Keir Starmer trolled the Tories this morning by pledging to bring in a “Take Back Control Act” if he becomes prime minister.
The Labour leader turned the famous Brexit slogan against the Conservative Party in his first major speech of 2023.
He said the new law would see sweeping new powers transferred from Westminster to the UK’s nations and regions.
Starmer said that while he campaigned for Remain, he could not disagree with the “basic case” many Leave voters made to him.
“The control people want is control over their lives and their communities,” Starmer told an audience in east London.
“So we will embrace the ‘take back control message’ but we’ll turn it from a slogan to a solution, from a catchphrase into change.”
The Labour leader pledged to spread control out of Westminster by devolving new powers over everything from employment support and transport to energy, climate change and housing.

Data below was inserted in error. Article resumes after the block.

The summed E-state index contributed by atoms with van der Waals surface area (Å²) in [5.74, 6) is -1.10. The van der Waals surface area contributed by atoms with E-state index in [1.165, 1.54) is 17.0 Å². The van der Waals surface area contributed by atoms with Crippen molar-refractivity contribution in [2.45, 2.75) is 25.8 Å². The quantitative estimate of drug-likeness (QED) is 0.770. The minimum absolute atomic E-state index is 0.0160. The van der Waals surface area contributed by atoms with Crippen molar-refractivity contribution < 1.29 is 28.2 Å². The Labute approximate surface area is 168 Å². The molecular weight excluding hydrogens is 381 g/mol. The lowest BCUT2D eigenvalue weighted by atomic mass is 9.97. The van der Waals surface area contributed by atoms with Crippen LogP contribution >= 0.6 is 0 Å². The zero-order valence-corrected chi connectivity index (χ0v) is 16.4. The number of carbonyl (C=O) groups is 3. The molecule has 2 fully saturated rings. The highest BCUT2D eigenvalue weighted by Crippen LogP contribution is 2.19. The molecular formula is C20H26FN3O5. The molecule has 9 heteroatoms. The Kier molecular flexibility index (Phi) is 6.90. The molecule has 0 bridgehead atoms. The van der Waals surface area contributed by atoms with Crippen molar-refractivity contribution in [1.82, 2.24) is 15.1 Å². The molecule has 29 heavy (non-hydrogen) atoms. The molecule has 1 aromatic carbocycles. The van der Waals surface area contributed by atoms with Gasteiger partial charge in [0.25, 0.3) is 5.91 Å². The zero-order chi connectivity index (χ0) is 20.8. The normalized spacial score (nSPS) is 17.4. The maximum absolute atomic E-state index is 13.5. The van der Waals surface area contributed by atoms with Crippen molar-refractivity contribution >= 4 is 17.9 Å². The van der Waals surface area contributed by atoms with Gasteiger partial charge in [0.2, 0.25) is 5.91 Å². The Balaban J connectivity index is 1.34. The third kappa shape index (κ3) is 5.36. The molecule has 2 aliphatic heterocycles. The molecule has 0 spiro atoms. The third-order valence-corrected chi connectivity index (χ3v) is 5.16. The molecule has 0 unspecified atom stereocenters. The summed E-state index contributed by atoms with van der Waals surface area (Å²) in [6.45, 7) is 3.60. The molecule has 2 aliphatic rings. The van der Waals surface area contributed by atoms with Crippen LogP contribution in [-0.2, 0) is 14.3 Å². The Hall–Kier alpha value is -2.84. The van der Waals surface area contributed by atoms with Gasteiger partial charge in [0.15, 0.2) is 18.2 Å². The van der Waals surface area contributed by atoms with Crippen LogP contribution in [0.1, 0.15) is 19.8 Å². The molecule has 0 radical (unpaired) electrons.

“All this will be in a new ‘Take Back Control Bill’ a centrepiece of our first King’s speech,” Starmer added.
He is a passionate advocate of devolution — delegation of power outside of Westminster — as the best alternative to independence in Scotland.
Starmer made his speech the day after prime minister Rishi Sunak laid out five promises to the British public.
The Labour leader accused Sunak of offering the country only “more promises, more platitudes” and hit out at “sticking plaster politics”.
Flanked by party members, Starmer told the audience in Stratford that his promises “should not be taken as code for Labour getting its big government chequebook out again”.
“Of course, investment is required – I can see the damage the Tories have done to our public services as plainly as anyone else.
“But we won’t be able to spend our way out of their mess – it’s not as simple as that.”
The speech came as Sunak grapples with severe pressures in the NHS, ongoing strike action and the cost of living crisis.
The Labour leader, whose party would abolish and replace the House of Lords if it wins the next election and replace it with a regionally elected chamber, said that the country needs a new approach to politics and the economy.
On the NHS, Starmer said that crises affecting the country have each been “an iceberg on the horizon”.